Kindle Deal of the Day: Heretics by G. K. Chesterton. $0.99.
In this classic collection of twenty essays, Chesterton uses wit and paradox to take on the popular philosophers of his day, including Henrik Ibsen, George Bernard Shaw, H. G. Wells, Rudyard Kipling, Oscar Wilde, and Friedrich Nietzsche.
Mark Coppenger – The Contrasting Aesthetics of Christendom:
I imagine you can find fundamentalist churches with “Christmas coffees,” where the staff wear sweaters, and I know some evangelical churches that speak of “soul winning,” but the aesthetic centers of mass are different. This became clearer to me as I tracked the phenomena, from Willow Creek to Moody Memorial to St. Joseph Catholic in Wilmette to Averyville Baptist in East Peoria, as well as to a range of bookstores and websites.
Here are some observations about the various aesthetic centers of mass to be found within American Christendom.
Jared Wilson – Division Begins with the Departure from the Truth:
The person who objects is often told they are “singling out” this particular sin as over-important, as more important than unity! But it is not those who protest who are singling out particular sins. It is those bringing the revision, the ones asking, “Did God really say…?”, the ones who suggest it should now be normal what we previously agreed was objectionable who are singling it out, elevating it above the agreement. They are the ones making it the sticking point.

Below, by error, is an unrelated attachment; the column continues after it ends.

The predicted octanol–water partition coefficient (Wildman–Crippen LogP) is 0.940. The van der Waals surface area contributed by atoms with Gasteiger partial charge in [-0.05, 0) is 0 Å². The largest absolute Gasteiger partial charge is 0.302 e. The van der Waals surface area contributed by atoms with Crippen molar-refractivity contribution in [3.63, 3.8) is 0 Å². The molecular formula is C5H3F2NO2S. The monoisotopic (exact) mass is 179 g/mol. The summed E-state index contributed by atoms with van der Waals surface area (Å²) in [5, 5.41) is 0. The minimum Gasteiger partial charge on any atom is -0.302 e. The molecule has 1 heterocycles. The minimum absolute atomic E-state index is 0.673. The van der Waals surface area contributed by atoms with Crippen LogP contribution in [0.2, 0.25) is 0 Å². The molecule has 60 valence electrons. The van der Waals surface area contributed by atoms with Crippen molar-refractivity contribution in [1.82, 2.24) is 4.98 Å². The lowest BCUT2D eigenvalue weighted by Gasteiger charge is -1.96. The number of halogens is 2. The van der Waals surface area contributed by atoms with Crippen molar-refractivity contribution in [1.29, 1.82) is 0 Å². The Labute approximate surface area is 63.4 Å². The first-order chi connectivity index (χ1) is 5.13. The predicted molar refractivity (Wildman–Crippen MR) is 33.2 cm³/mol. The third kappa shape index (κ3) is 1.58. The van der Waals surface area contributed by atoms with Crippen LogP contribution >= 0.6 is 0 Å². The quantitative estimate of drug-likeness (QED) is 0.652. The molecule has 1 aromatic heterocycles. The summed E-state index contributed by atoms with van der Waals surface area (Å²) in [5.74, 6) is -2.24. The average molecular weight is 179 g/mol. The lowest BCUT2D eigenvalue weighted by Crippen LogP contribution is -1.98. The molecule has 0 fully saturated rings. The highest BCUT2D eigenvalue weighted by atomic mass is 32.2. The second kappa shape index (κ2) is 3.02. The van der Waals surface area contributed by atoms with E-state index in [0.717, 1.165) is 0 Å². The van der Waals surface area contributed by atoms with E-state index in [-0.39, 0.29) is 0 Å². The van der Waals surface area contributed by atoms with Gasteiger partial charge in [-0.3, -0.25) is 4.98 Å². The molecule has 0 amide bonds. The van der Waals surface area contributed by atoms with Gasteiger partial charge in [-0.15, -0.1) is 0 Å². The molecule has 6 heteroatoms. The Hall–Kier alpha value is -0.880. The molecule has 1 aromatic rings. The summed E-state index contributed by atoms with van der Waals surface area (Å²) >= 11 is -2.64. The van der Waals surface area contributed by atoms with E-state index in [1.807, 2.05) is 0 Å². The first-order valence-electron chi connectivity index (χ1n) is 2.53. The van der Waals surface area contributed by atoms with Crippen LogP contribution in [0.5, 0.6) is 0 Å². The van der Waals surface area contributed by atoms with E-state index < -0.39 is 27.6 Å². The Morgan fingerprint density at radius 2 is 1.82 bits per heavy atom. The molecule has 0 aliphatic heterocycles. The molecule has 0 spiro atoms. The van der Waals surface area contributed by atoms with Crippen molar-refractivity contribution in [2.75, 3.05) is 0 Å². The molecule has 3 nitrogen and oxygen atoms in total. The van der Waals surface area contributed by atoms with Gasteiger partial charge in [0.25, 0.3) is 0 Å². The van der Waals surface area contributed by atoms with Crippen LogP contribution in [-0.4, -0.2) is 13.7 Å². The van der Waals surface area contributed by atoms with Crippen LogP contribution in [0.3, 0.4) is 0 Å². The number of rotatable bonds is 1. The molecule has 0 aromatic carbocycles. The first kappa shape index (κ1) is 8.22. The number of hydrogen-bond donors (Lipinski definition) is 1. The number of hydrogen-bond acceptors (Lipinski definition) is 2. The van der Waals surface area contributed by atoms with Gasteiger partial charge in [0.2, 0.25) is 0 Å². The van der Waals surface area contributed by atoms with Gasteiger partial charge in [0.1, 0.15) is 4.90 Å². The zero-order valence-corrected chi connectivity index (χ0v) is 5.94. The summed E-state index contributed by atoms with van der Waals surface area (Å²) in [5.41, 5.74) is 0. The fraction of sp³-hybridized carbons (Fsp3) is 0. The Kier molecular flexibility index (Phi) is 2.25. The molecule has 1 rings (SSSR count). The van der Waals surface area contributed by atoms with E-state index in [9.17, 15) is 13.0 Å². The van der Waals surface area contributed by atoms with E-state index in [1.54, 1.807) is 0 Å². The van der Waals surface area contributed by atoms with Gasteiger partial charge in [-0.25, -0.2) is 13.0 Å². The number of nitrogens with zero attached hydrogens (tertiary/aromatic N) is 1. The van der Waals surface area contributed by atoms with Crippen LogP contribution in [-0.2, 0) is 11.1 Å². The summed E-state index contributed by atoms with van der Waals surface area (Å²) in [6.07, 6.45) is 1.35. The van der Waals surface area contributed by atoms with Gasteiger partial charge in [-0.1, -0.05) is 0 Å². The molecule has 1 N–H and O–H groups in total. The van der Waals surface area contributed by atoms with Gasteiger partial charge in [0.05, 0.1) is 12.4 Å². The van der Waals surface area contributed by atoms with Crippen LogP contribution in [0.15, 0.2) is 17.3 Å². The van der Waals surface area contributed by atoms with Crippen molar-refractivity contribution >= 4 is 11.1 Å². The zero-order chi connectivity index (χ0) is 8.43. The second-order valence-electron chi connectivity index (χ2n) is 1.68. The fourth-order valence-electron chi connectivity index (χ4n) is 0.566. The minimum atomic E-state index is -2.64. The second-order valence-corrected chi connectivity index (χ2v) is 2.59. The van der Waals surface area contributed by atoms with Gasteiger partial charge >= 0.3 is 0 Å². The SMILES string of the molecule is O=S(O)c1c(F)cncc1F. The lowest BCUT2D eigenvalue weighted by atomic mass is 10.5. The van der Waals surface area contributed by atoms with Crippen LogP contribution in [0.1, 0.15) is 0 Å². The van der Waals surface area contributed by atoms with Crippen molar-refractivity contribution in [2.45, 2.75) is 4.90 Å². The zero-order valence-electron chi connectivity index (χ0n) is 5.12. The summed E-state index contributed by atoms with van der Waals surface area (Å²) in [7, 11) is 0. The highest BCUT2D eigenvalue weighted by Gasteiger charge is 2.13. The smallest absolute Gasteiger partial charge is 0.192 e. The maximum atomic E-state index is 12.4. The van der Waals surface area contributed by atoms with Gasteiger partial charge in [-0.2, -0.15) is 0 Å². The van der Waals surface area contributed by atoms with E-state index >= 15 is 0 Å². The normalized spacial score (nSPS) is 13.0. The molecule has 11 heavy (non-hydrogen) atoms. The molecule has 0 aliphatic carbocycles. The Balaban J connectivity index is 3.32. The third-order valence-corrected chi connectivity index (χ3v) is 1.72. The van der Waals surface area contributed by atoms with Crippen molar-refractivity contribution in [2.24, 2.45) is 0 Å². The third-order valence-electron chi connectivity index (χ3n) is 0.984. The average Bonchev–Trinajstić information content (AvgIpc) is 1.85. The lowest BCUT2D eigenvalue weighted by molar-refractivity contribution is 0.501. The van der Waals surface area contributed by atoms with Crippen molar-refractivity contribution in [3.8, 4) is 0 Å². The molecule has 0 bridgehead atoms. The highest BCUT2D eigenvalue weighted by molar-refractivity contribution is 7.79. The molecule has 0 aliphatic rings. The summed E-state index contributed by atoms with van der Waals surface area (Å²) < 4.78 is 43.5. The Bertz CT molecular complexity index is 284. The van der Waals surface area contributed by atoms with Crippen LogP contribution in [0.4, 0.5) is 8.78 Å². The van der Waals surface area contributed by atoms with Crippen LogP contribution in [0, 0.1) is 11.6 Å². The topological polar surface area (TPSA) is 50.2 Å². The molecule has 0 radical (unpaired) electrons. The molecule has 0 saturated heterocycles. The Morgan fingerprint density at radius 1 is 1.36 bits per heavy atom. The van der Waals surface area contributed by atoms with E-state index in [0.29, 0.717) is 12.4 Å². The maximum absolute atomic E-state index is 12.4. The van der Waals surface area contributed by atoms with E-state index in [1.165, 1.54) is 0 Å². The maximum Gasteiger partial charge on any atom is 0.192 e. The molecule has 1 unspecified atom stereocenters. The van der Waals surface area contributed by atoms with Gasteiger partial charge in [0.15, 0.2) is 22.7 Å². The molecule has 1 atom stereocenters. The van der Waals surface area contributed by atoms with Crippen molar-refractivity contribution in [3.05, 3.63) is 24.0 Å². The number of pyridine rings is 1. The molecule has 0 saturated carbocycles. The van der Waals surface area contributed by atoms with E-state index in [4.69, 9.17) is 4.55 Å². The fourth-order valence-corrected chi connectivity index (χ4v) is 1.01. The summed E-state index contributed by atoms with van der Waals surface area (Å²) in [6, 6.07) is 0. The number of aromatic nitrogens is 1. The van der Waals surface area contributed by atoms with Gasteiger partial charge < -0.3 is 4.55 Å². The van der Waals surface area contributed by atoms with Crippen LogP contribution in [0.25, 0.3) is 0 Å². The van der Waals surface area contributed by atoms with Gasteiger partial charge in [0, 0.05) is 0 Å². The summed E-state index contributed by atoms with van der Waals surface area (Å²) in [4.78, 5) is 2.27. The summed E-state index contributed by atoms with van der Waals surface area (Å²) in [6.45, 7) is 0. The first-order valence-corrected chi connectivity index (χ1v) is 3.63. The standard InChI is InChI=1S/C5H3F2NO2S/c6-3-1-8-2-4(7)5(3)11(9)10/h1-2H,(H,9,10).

Books at a Glance recently reviewed Gospel-Centered Teaching, and they were kind enough to interview me. At the beginning of the interview, they sum up the need for this book:
Those who teach must learn what gospel-centered teaching is — and isn’t. And for the most part this effort has been conducted at higher levels — the concern of pastors, theologians, and those with some degree of formal theological training. Fair enough. But pastors who try to keep up with the discussion still must find ways to communicate the same to their own church’s teachers (or group leaders or facilitators or however it is they might be designated).
J. D. Greear – Why Multi-Cultural Matters More than Multi-Colored:
A multi-colored church looks like a salad: there are different elements in close proximity, but each piece is still distinct in color and never retains anything from the others. But a multi-cultural church is more like beef stew: multiple ingredients coming together, sharing what makes them unique, and bringing out one another’s distinct flavors. The result is more than the mere sum of its parts.